7. Calvin Theological Seminary (Grand Rapids, Christian Reformed Church)
I’ve only been to the campus once for a conference, but was very impressed with the faculty who I was able to learn from. Cornelius Plantiga Jr. is definitely the best known prof.

8. Bethel (Minneapolis, Baptist General Conference)
This was another seminary I looked into for a time, though it doesn’t have the same academic reputation as many of the others. David Howard is the only scholar on faculty I recognize. The school is Baptist and has Reformed and very Arminian faculty. In fact, one of the reasons I didn’t pick this school is that is was struggling with one prof, Greg Boyd and his Open Theology. He was later let go because of his rather unorthodox understanding of God’s foreknowledge.

9. Wheaton Graduate School (Chicago Area, Non Denom but doesn’t offer MDiv)
Wheaton’s Graduate School isn’t technically a seminar as it doesn’t offer the MDiv (I should note that most, if not all of the other schools have Graduate Schools in addition to there seminaries. Just look on the website). It is an academic rock with guys like Doug Moo (brilliant former Trinity prof who is quite the crumugin), Greg Beale, Daniel Block, and Hassel Bullock leading the way. It seems especially strong in Biblical Studies.

10. Regent (Vancouver, BC)
The only thing that puts this seminary on my list is JI Packer used to teach there. Other than that, I don’t know much about it. John Stackhouse is a familiar name on their faculty, but I really don’t know much about this one.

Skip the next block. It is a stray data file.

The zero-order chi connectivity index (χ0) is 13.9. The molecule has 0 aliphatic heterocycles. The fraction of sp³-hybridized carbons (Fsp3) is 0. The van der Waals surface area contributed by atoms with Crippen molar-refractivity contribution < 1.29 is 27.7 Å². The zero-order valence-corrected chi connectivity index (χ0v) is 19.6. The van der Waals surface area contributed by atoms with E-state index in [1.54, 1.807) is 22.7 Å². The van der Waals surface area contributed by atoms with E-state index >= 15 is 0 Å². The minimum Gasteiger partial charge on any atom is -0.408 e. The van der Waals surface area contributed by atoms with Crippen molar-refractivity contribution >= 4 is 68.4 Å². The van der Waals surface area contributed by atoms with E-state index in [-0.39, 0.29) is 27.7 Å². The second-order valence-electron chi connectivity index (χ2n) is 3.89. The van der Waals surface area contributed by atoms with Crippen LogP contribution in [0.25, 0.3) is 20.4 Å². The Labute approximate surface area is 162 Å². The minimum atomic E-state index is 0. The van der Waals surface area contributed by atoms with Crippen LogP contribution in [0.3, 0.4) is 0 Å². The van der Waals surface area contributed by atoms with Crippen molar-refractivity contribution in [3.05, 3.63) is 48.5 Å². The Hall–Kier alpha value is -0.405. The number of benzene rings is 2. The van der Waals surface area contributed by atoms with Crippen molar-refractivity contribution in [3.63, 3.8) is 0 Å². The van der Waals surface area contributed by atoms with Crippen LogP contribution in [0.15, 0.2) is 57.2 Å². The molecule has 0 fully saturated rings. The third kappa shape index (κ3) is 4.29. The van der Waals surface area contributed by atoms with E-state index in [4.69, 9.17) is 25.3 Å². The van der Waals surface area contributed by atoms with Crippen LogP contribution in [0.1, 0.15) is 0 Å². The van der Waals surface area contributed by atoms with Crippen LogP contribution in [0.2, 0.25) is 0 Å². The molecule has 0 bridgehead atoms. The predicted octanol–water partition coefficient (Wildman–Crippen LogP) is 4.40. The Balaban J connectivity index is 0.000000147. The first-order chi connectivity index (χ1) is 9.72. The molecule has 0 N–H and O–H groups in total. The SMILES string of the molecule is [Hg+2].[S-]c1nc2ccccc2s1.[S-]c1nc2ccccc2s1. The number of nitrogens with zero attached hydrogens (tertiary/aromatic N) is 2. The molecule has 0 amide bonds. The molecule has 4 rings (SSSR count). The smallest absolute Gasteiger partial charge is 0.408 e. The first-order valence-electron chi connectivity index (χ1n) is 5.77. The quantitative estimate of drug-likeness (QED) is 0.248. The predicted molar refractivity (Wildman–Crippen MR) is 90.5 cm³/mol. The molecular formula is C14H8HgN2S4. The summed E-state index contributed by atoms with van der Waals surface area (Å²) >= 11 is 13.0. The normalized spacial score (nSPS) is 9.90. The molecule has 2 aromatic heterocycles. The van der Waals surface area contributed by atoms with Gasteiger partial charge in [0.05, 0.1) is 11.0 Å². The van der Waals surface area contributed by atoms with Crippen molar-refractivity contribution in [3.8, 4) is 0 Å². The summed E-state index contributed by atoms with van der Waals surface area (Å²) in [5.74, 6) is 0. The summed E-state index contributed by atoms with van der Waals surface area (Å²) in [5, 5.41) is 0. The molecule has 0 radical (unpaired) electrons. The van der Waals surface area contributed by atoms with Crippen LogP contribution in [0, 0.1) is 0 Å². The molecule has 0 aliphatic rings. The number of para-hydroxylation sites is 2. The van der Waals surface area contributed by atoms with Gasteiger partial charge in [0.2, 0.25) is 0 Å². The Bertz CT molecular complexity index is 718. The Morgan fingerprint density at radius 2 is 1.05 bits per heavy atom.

11. Biola/Talbot (Southern California, non denominational)
William Lane Craig, Douglas Geivett, and JP Moreland are all very well know philosophers and apologists. It seems very strong in this area, but those are the only three names I recognize on their faculty.

12. Fuller (California, non denominational)
This is a school with an excellent reputation for scholarship and for training pastors. It’s only this low because of its questionable stance on Scripture. The senior pastor at Lynn’s home church, a man I love and respect, did a DMin at Fuller and spoke highly of the experience. Among their faculty, Leslie Allen, James Bradley, Colin Brown, William Dyrness, John Goldingay, and Richard Mouw are names I know.

This is only a partial list and based only on my limited knowledge and experience. Then again, what else do I have to go on. I hope it’s helpful. I’m open to additions if anyone thinks they are needed.

3 thoughts on “Recommended Seminaries

  1. Dan,

    WTS’s reputation may be “not being as strong on the practical ministry side of things”, but I think the work that Tim Witmer is doing in WTS’s Practical Theology department will change that. Check it out!

    M.Div. Pastoral student

  2. Hi Dan,

    People should check out Westminster Seminary California. Mike Horton (White Horse Inn, Modern Reformation) teaches systematic theology. Our president, Bob Godfrey, is a first-rate scholar and frequent speaker at PCRT and Ligionier conferences. Steve Baugh is a leading Greek/NT scholar (he’s in new ESV study Bible as is Dennis Johnson, one of our Practical Theology profs). David VanDrunen is doing ground-breaking work in ethics and Hywel Jones (Practical Theology) was assistant to D. Martyn Lloyd Jones and is a great model for preachers. The rest of us muddle through.

    R. Scott Clark

  3. Anonymous, thanks for the comment. I’m glad to hear it. I didn’t mean my comment to be dispariging in any way. I hope it wasn’t taken that way.

    R. Scott Clark, thanks for pointing out that huge oversight. I love WTS California and the work ALL of you guys are doing and am a subsciber to Modern Reformantion myself.